Haysden Country Park covers an area of about 65 hectares (160 acres) including a range of habitats such as river, grassland, freshwater lakes, marshland and woodland, all dog friendly.

Grosvenor and Hilbert is one of the town’s oldest public parks designed by the renowned Victorian landscape architect Robert Marnock in 1889. It still contains original historic features, such as Marnock Lake and the grottoes or ‘dripping wells’. There is an exciting and challenging play area which is well worth a visit. This play area was updated in 2015 thanks to Heritage and Big Lottery Funding.

The park can be accessed for free from several entrances, the main ones being from Auckland Road, Upper Grosvenor Road and Hilbert Road. It is just a short walk or cycle from both the town centre and High Brooms train station. It is also on the 281 Bus route.

Facilities at Grosvenor and Hilbert Park include: a large play area, a café, an ornamental lake, a bowling green, a hireable community Hub, two full size grass football pitches, a kick around area marked for 5-a-side football and basketball, and public toilets. There is an exciting wheeled sports area located here too suitable for skateboards, BMX bikes and rollerblades.

The bowling green has been used by Grosvenor Bowls Club for over 100 years and is bookable in advance.

The park is home to a large variety of wildlife, which can be found within the wilder areas of the park, such as the Ancient Woodland, wetland area and community orchard. The wetland area now has a fantastic new boardwalk through the middle, complete with dipping platforms. The community orchard comprises of 89 fruit trees and is managed by the Friends of Grosvenor and Hilbert Park. Hilbert Woods is designated a Local Nature Reserve and is managed by Kent High Weald Partnership. Chalybeate (iron-rich) streams run through the park, turning them an unusual rusty red colour. This is the same water that rises in the Pantiles and made Tunbridge Wells famous.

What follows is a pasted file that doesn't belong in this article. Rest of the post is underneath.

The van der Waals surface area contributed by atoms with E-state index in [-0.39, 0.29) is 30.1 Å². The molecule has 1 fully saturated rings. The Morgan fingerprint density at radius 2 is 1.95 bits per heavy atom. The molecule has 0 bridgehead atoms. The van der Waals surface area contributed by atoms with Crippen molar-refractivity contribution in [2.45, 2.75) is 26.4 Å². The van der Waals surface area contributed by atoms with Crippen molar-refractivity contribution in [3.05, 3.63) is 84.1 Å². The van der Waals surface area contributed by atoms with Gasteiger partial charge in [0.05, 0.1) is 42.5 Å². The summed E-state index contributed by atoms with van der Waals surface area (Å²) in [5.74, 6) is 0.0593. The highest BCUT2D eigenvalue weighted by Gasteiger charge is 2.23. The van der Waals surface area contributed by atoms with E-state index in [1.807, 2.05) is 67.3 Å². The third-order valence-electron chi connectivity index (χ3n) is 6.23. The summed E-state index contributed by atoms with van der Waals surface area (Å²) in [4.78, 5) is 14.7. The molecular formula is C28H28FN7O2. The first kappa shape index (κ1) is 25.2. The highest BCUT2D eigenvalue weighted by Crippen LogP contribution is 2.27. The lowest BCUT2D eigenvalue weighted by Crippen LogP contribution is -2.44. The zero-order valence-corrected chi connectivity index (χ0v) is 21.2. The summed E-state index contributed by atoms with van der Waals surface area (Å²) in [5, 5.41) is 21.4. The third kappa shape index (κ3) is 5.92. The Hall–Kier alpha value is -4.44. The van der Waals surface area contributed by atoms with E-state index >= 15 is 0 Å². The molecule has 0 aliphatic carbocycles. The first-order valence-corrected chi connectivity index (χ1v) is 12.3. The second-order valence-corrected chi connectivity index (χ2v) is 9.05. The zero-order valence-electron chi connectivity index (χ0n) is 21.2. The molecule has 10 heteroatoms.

Dog friendly.

Discovered over 400 years ago, by Lord North who felt rejuvenated from drinking the cool water, The Chalybeate Spring is situated in heart of the historic Pantiles.

The Chalybeate spring water was served by someone called a ‘Dipper’ for a small fee – not for the water, which has always been designated as belonging to the people, but for being served the medicinal solution in a genteel fashion. This tradition carries on today when circumstances allow. Usually in the summer it can be possible to sample the cool Chalybeate Spring water served by a costumed dipper, provided the water is flowing, it is a natural phenomenon after all!

The spring and is open to admire 24 hours a day, 7 days a week. Please check about whether water is being served before making a special trip, by contacting the Tourist Information Centre.

After taking the water, you too can adjourn to a local café or inn and partake of further refreshments then perhaps some shopping in the delightfully historic alleyways of The Pantiles.

Unusual 17th century parish church with a superb plasterwork ceiling by Sir Christopher Wren’s chief plasterer, Henry Doogood.

Calverley Grounds is a lovely landscaped park of gardens located in the centre of Royal Tunbridge Wells.  It boasts attractive lawns and ornamental gardens, including an Italianate garden.

This beauty spot has played host to a number of much loved annual events including the Mela, The Royal Tunbridge Wells Food Festival and the hugely popular Winter ice rick and venue SKATE.

There is a welcoming café which is open throughout the year serving ice creams, drinks and hot and cold food, all reasonably priced.  There is indoor and outdoor seating available.

The new adventure playground area, designed by local resident and award-winning architect Jennette Emery-Wallis, was opened in September 2018.

Calverley Grounds also has a number of sporting facilities including three tennis courts, two netball courts, a basketball court and three croquet lawns.